Thursday, 12 April 2012

Weston Kincade Interview & "A Life of Death" Free this Weekend

Author, Weston Kincade has kindly offered up his novel, A Life of Death for free on Amazon this weekend (14th - 15th April 2012). I loved this book with I read it which I hope comes across in my review that you can find my review here.

Anyway, I am always willing to try and promote any books that I loved so when I found out about this I quickly asked Weston if he would take part in an intereview as part of this promotion and luckily for me, he agreed. The intereview can be found below and if after reading it, any of you are interested in learning more about him then you should go and visit his blog.

Hi Weston, please tell us something about yourself and how you came to be a writer.

I’ve always loved books and writing, so I eventually became an English teacher. Then, with small steps, I moved from writing poetry and short stories to character introductions. Eventually a story began playing out, some of the characters I’d created interweaving themselves into the story, and eventually the plot for Altered Realities evolved. By that point I couldn’t let the story go. It had to be told.

After writing book one, Invisible Dawn, I stumbled across the idea of a boy developing paranormal abilities; not to see the future, but to relive past murders when he touches things. Again, the plot and characters spiraled out from there; the boy became Alex Drummond, and I had to tell his story.

Now that the hurdle of writing something as lengthy and demanding as a book is out of the way (it was something I never thought I could do), I can’t stop. I’ve co-written an anthology of short stories titled Strange Circumstances since then and continue to write.

Some of my readers may not have read the review I did on "A Life of Death" so why don't you tell them a little bit about it?

A Life of Death is the story of Detective Alex Drummond, a man with paranormal abilities. However, the story begins much earlier with him answering his son Jamie’s question for a school project. Then, a tale of abuse, alcoholism, and dealing with the consequences of having an absent military father unravels. It’s troubling and many readers have said they were brought to tears by it (or close to tears in the case of a few more masculine readers), but Alex’s youth grows even more interesting as he learns to cope because of a developing paranormal ability: the gift of reliving the deaths of murder victims. Alex struggles with mysterious murders from years past, strives to speak for the ghosts that need his help, and also discovers that not all victims are dead. After juggling the question of whether he is cursed or blessed, he finds salvation and courage in knowing the truth. He is soon striving to help those in need, create his own happiness in a blossoming romance, and fighting the unjust curve balls that life throws in his makeshift family’s path. Yet there are still more lessons to learn. Can a boy become a man without sacrifice? What will be the cost for Alex?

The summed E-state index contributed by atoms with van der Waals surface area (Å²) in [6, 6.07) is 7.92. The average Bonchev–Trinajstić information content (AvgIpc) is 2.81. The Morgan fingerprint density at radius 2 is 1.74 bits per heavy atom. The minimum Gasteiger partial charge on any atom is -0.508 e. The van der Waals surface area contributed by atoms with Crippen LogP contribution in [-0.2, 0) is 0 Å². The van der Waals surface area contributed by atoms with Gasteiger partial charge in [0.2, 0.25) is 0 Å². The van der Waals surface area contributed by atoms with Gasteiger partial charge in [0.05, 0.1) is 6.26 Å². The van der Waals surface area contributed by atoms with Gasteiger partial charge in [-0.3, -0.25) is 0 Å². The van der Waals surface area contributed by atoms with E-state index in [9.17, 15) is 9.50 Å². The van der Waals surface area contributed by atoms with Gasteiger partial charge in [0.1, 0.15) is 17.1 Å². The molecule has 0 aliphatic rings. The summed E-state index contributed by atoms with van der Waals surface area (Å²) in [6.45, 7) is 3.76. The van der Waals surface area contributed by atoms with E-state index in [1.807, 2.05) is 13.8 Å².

Where did the inspiration for the plot, characters and setting come from?

One night I was watching “Ghost Hunters” and “Medium” and the question came to mind about what it would be like to have such an ability evolve within you. Then the idea extended to more than just visions of the murder, but what if the person began getting the ability to relive the murder through the victim’s eyes, hearing, seeing, and feeling everything they felt. The idea stuck with me for a while as I was editing Invisible Dawn and shopping it to publishers and agents. Over that week, the concept nestled itself into a corner of my mind, tickling my thoughts every now and again. Scenes such as the main character encountering his father’s scrapped car after the murderous wreck played out in my mind. It was soon followed by the idea of what would happen to the boy if he stepped into a Civil War battlefield museum. At that point I was hooked and had to write the story. I couldn’t even continue with the sequel in the Altered Realities series at that point. I had to write Alex’s story.